We lost our space the first time I escorted Jan through the slippery, heaving dark to the ship's head. When we returned "our cabin" was packed with surly, wet Indonesians who weren't about to give us any space back without a fight. I was only one against many and Jacob was too sick to have been of any help. He was so seasick he never moved from his suddenly very crowded spot in "our cabin." He remained seasick and packed in there all night with the Indonesians like sardines. We were in the middle of the Lost Sea and it was a dark night so it would've been easy for them to dump our bodies overboard. Discretion being the better part of valor Jan and I retreated to the portside companionway. It was adjacent the wheelhouse and crammed with furniture that was all lashed into place. There were a lot of burlap sacks full of cabbage also so it wasn't real comfortable, but it was dry on three sides as long as we huddled in our ponchos. We were doing pretty well until I looked up into the wheelhouse doorway and spotted one of the little Indonesian girls, who had occupied a snug little cabin berth with a mattress, beginning to retch violently over me. I was backed up against some furniture and Jan was in front of me. When I tried to get her to move so I could perform evasive manuevers she slipped on the cabbages where we had perched. They were the only almost level spot in there but were plenty slippery with all the salt spume blowing in the front of the open companionway. When she went down, I was immobilized and got the full brunt of the barf. Covered in little girl barf I opted to stay on the foredeck in the cold rain and sea-spray the rest of the trip. Jan joined me and we spent a miserable, but barf free, night huddled on deck under our ponchos. The "7 hour trip" turned into 20 hours and we were all pretty miserable by the time we touched shore at Telukdalam, Nias.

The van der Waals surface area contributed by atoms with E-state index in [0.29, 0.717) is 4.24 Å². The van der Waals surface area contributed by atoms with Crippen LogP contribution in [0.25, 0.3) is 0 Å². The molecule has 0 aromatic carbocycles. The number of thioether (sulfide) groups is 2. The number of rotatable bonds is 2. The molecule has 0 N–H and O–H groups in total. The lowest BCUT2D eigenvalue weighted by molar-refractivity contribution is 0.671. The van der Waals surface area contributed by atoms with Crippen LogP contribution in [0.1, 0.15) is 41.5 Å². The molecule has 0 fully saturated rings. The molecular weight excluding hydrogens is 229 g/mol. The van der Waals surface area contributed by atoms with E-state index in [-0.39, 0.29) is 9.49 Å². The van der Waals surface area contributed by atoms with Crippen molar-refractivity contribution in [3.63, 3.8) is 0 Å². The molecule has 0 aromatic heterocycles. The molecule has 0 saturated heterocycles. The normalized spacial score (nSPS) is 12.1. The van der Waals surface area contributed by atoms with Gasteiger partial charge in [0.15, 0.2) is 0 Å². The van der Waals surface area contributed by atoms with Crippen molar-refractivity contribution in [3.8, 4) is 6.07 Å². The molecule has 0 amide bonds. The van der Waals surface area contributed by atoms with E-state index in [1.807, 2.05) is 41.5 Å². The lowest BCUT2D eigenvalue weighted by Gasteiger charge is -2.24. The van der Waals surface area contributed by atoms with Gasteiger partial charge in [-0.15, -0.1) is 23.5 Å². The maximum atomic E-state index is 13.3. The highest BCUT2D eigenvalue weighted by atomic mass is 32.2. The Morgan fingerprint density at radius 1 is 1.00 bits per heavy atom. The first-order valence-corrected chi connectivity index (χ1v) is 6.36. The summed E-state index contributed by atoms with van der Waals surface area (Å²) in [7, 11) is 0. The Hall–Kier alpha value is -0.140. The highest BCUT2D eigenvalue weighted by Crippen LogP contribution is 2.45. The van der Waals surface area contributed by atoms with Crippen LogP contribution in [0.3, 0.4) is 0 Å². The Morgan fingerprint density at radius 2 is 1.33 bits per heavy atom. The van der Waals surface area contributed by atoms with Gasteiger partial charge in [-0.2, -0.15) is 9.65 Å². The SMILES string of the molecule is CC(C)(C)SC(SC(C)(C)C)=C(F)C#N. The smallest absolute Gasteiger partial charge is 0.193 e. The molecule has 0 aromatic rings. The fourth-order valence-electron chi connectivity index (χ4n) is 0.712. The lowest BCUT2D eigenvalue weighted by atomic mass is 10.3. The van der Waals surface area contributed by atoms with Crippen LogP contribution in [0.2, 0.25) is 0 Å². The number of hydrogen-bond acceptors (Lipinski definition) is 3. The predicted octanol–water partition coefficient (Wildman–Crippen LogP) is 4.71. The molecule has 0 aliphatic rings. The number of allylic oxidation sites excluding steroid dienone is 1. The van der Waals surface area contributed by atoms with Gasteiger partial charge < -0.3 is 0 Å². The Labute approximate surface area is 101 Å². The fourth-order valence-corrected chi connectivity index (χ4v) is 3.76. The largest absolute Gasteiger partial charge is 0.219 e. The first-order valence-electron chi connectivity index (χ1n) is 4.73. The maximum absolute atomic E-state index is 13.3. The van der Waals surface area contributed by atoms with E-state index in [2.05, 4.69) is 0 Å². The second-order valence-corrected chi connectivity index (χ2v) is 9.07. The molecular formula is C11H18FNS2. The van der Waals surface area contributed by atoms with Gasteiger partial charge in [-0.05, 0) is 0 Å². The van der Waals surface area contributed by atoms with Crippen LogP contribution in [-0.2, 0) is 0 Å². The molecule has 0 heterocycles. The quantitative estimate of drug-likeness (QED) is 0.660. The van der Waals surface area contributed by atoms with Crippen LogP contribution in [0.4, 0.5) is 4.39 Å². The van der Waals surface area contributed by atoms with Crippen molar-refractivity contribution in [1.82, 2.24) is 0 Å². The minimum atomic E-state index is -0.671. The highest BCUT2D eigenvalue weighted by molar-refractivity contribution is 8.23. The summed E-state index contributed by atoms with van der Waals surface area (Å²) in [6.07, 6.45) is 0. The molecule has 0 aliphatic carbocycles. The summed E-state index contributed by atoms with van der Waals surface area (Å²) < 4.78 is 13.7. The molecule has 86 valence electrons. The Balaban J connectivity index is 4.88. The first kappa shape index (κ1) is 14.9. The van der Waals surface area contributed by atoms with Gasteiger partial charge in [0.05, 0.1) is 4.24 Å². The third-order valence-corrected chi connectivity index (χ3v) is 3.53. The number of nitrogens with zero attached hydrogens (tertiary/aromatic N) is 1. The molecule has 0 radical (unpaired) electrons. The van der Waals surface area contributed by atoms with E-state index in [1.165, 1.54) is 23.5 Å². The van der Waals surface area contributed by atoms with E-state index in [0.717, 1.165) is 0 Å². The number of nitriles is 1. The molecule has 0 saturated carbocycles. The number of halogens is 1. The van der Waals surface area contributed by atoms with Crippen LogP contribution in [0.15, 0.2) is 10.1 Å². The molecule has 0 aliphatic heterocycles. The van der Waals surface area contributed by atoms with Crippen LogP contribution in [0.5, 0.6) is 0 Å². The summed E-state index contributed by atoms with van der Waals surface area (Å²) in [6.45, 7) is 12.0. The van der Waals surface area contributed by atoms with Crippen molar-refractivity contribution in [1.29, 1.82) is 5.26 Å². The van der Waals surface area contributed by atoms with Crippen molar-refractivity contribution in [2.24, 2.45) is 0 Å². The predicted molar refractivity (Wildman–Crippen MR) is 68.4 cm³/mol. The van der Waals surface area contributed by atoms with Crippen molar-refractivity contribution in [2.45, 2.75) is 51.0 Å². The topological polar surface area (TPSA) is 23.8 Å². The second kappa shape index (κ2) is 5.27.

Once we got all our gear off the boat I set about finding transportation from Telukdalam to Lagundi Bay. This proved to be no small feat as just about no vehicles exist on the south end of this island where we landed. I finally found a dump truck to rent and we loaded our gear into the back. Jake rode up front and Jan and I stayed in the back in the warm sunshine and fresh air.
The truck ground and bounced for miles through a forest of coconut palms over the one-lane asphalt and dirt track that passed for a road. Seems that coconuts and their by-products are the main export of this distant island so there are a lot of coconut palms. We went for hours when, suddenly, as we rounded a big curve and started down a hill, I caught my first glimpse of Lagundi Bay. As long as I live I will never forget it. Every surfers dream come true. A big, coconut tree lined, blue bay with absolutely no-one in the water and perfect, machine-like 12-15 foot sets peeling off the far point. It took us nearly an hour and half to get us and our gear out to the point and another thirty minutes to unpack my baggies, board and wax so it was pretty late by the time I was set to paddle out, but I made it out even if it was only to catch a smaller wave and then get waxed by the set.
Oh well, time for sleep now.

The second day the swell dropped enough for the Aussies to go out on their short boards.

Note the tip of the surfboard peeking from the tube.

The take-off zone at Lagundi Bay. Weird rocks in the distance.

Rooms were cheap at the biggest losmen in the town of Lagundi. Anyone for a hearty meal of snake, fish heads and warm beer?